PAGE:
Each pack of blisters, small sachets, and strips in the pharmaceutical industry may contain liquids, granulates, or tablets. These items require thorough testing to ensure that they don’t leak in transit or while packing in containers. Vacuum pumps have emerged as a reliable machine that can test whether there are any leaks in blister packages or not. It inspects even the tiniest of holes to make sure that the medicines received by the customers are not impure.
About the vacuum pump that checks blister package leaks
The vacuum pump for such tests, also known as the leak test apparatus, follows the USP and IP specification, meaning it provides the most accurate results in the pharmaceutical industry. It can detect leaks that the naked eye can’t see. The pump contains multiple acrylic desiccators available in various sizes that handle vacuum at different pressure points. These pumps look compact and they come with an alphanumeric digital display, soft-touch keypad, and real-time dot matrix printer to show the test results immediately.
How does the vacuum pump work?
The vacuum pump that tests leaks of pharmaceutical blister packages works on the principle of developing negative energy within an enclosed chamber that inflates sealed pouches. As the pressure increases, the leaked packages don’t inflate as much as the ones that are intact.
Suppose you put five sealed pouches in the chamber and you switch on the pump. It creates negative pressure slowly and steadily. You will notice the pouches getting inflated within a few seconds. If any pouch has a leak, it won’t inflate. You can later accumulate all the leaked packages together and repack them and test again to eliminate the risks of sending leaked pouches.
Procedure to test pharmaceutical blister packages
- Make sure you perform the test after every two hours. That means if you test a batch of blister packages at 10 am, you should perform the second test at 12 pm.
- The packing machine plays a crucial role in this leak test. You need to first collect the strips that the packing machine uses to seal blister packages. Make sure you arrange the strips according to the pockets they have. You can refer to the forming roller to find out the number of pockets in each strip.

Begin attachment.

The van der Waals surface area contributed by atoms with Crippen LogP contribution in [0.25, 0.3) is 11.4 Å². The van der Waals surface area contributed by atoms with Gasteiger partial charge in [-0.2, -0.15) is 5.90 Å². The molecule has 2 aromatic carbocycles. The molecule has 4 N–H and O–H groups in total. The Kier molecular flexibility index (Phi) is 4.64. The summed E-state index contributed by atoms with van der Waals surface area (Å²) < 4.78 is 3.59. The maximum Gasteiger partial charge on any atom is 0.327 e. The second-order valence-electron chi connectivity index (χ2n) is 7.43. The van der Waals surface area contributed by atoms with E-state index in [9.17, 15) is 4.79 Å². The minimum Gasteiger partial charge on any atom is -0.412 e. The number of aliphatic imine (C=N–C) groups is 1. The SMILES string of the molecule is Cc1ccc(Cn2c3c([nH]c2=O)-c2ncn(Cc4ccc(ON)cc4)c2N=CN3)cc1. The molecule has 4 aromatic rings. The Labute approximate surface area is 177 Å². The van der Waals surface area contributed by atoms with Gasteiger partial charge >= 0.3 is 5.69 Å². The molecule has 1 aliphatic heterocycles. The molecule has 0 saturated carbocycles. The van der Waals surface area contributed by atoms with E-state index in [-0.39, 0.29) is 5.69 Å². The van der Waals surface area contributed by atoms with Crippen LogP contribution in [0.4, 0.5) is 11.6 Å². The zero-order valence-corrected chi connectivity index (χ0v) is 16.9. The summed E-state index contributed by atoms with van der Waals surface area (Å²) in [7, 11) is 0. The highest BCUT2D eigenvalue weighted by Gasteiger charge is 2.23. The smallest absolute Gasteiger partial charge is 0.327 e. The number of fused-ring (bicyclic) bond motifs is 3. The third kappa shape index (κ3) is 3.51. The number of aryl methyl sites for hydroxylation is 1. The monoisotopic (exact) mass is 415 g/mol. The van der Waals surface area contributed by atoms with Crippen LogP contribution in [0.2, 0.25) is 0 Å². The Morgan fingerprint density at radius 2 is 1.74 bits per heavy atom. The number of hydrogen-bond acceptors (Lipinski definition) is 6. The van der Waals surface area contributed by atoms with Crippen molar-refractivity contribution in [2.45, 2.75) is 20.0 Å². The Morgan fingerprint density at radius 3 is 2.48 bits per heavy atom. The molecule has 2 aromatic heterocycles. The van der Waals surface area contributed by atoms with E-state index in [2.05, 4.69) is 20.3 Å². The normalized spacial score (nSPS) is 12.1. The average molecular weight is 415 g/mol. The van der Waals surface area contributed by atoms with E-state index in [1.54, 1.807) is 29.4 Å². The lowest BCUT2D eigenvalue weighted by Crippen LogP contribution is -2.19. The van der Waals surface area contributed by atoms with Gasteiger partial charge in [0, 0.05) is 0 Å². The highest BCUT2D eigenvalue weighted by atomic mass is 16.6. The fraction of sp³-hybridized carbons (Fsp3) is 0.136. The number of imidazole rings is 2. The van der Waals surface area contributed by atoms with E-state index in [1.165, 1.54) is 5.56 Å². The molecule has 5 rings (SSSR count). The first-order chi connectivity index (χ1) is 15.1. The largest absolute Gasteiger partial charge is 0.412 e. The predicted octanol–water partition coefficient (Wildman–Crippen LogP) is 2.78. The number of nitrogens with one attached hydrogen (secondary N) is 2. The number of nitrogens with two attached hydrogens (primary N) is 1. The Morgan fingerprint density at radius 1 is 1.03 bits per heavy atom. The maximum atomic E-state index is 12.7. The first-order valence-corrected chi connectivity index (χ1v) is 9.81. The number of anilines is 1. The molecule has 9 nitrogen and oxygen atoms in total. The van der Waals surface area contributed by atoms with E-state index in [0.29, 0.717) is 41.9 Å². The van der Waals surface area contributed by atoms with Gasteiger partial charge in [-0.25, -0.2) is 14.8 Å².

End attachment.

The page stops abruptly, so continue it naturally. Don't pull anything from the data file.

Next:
- Once you collect a significant number of strips, you need to tie them in a bunch with a rubber band. Not even one strip should come out of the bunch during the test. Place this bunch of strips in the desiccator of the vacuum pump.
- Fill water to almost one-third of the vacuum desiccator. Take some methylene blue and a few drops in the water. The light blue color makes it easier to detect whether any package has leaks or not.
- Take the strips that you had kept in the desiccator earlier and immerse them in water. Remember, they shouldn’t float. If you are not able to prevent them from floating up, you can connect the strips to a rubber tubing present inside the vacuum pump. These pumps have a rubber tubing at the side of the sleeve to hold the packages down.
- Now that the setup is complete, switch on the pump and allow the vacuum to pass through the desiccators and into the water chamber for at least 30 seconds. The approximate pressure that you should pass is 15 inches Hg.
- While the pump is on, you can take out the rubber tubing that holds the blister packages down. You need to move them to the side opening and slowly remove the strips.
- Once 30 seconds are over, you can switch off the pump and slowly release the vacuum. However, don’t remove the strips right away. Wait for at least three minutes before taking them out of the water.
- Check the pockets carefully for any leaks. It’s possible to calculate the percentage of leaks using the following formula:
- Count the number of leaked pockets in the batch. Divide the number of leaked blister packages by the total number of pockets in the vacuum pump and multiply it by 100.
- Record the leak percentage and send it to the packing department.
A few other tests that also record leaks in pharmaceutical blister packages are as follows:
- Counter-flow and direct-flow leak detection test
- 180° sector field mass spectrometer
- Quadrupole mass spectrometer
- Calibrating leak detection
- Floating zero-point suppression
The bubble test, pressure drop test, pump-down test, and pressure rise test are the three most-commonly used leak detection methods used in the pharmaceutical industry. If you are planning to run a pharmaceutical company, don’t forget to compare different vacuum pumps before buying one to test leaks in blister packages.